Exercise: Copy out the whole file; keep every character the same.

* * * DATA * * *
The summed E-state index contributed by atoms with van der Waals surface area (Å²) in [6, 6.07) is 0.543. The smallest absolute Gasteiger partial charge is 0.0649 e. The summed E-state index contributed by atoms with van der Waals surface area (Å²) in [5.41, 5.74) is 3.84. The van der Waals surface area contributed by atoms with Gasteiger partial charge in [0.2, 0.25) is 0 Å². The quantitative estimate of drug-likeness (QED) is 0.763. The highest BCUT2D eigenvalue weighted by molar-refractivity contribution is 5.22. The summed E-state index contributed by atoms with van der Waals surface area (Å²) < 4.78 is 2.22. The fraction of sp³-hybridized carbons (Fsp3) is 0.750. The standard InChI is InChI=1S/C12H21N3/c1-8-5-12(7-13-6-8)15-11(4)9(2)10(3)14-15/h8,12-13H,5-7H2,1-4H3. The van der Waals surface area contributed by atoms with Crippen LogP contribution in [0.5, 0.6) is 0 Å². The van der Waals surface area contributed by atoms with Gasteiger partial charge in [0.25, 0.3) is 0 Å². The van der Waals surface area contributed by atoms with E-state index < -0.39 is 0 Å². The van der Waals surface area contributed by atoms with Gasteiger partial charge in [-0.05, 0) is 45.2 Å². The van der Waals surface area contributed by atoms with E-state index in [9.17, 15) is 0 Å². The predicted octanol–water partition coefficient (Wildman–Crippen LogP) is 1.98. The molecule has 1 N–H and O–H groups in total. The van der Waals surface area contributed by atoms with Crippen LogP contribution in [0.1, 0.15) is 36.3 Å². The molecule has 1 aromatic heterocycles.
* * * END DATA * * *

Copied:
The summed E-state index contributed by atoms with van der Waals surface area (Å²) in [6, 6.07) is 0.543. The smallest absolute Gasteiger partial charge is 0.0649 e. The summed E-state index contributed by atoms with van der Waals surface area (Å²) in [5.41, 5.74) is 3.84. The van der Waals surface area contributed by atoms with Gasteiger partial charge in [0.2, 0.25) is 0 Å². The quantitative estimate of drug-likeness (QED) is 0.763. The highest BCUT2D eigenvalue weighted by molar-refractivity contribution is 5.22. The summed E-state index contributed by atoms with van der Waals surface area (Å²) < 4.78 is 2.22. The fraction of sp³-hybridized carbons (Fsp3) is 0.750. The standard InChI is InChI=1S/C12H21N3/c1-8-5-12(7-13-6-8)15-11(4)9(2)10(3)14-15/h8,12-13H,5-7H2,1-4H3. The van der Waals surface area contributed by atoms with Crippen LogP contribution in [0.5, 0.6) is 0 Å². The van der Waals surface area contributed by atoms with Gasteiger partial charge in [0.25, 0.3) is 0 Å². The van der Waals surface area contributed by atoms with E-state index < -0.39 is 0 Å². The van der Waals surface area contributed by atoms with Gasteiger partial charge in [-0.05, 0) is 45.2 Å². The van der Waals surface area contributed by atoms with E-state index in [9.17, 15) is 0 Å². The predicted octanol–water partition coefficient (Wildman–Crippen LogP) is 1.98. The molecule has 1 N–H and O–H groups in total. The van der Waals surface area contributed by atoms with Crippen LogP contribution in [0.1, 0.15) is 36.3 Å². The molecule has 1 aromatic heterocycles.